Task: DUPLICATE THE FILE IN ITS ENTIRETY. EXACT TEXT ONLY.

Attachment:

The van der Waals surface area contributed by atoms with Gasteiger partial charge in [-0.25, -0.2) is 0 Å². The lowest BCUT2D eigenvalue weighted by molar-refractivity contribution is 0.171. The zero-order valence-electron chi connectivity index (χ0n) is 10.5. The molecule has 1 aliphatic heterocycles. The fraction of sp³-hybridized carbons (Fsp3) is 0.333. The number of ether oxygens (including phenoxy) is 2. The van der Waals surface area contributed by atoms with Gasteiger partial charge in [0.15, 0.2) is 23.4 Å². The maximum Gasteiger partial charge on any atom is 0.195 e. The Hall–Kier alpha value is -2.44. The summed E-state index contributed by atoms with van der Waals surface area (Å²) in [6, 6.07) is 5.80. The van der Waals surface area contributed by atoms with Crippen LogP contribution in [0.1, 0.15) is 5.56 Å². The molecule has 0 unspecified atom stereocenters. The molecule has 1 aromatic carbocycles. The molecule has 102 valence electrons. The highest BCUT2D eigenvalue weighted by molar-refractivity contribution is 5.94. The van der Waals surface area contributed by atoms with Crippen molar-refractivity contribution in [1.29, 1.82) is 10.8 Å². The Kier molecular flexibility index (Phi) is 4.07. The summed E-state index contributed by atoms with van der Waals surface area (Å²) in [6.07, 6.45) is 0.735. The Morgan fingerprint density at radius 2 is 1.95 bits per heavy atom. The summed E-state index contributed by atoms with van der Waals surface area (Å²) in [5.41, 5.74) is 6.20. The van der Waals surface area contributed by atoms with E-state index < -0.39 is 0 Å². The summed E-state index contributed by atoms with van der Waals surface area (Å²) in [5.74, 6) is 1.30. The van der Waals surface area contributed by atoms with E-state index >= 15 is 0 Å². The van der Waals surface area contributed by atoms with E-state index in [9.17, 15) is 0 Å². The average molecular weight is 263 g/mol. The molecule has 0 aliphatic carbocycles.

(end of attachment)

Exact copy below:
The van der Waals surface area contributed by atoms with Gasteiger partial charge in [-0.25, -0.2) is 0 Å². The lowest BCUT2D eigenvalue weighted by molar-refractivity contribution is 0.171. The zero-order valence-electron chi connectivity index (χ0n) is 10.5. The molecule has 1 aliphatic heterocycles. The fraction of sp³-hybridized carbons (Fsp3) is 0.333. The number of ether oxygens (including phenoxy) is 2. The van der Waals surface area contributed by atoms with Gasteiger partial charge in [0.15, 0.2) is 23.4 Å². The maximum Gasteiger partial charge on any atom is 0.195 e. The Hall–Kier alpha value is -2.44. The summed E-state index contributed by atoms with van der Waals surface area (Å²) in [6, 6.07) is 5.80. The van der Waals surface area contributed by atoms with Crippen LogP contribution in [0.1, 0.15) is 5.56 Å². The molecule has 0 unspecified atom stereocenters. The molecule has 1 aromatic carbocycles. The molecule has 102 valence electrons. The highest BCUT2D eigenvalue weighted by molar-refractivity contribution is 5.94. The van der Waals surface area contributed by atoms with Crippen molar-refractivity contribution in [1.29, 1.82) is 10.8 Å². The Kier molecular flexibility index (Phi) is 4.07. The summed E-state index contributed by atoms with van der Waals surface area (Å²) in [6.07, 6.45) is 0.735. The Morgan fingerprint density at radius 2 is 1.95 bits per heavy atom. The summed E-state index contributed by atoms with van der Waals surface area (Å²) in [5.41, 5.74) is 6.20. The van der Waals surface area contributed by atoms with E-state index < -0.39 is 0 Å². The summed E-state index contributed by atoms with van der Waals surface area (Å²) in [5.74, 6) is 1.30. The van der Waals surface area contributed by atoms with E-state index >= 15 is 0 Å². The van der Waals surface area contributed by atoms with E-state index in [9.17, 15) is 0 Å². The average molecular weight is 263 g/mol. The molecule has 0 aliphatic carbocycles.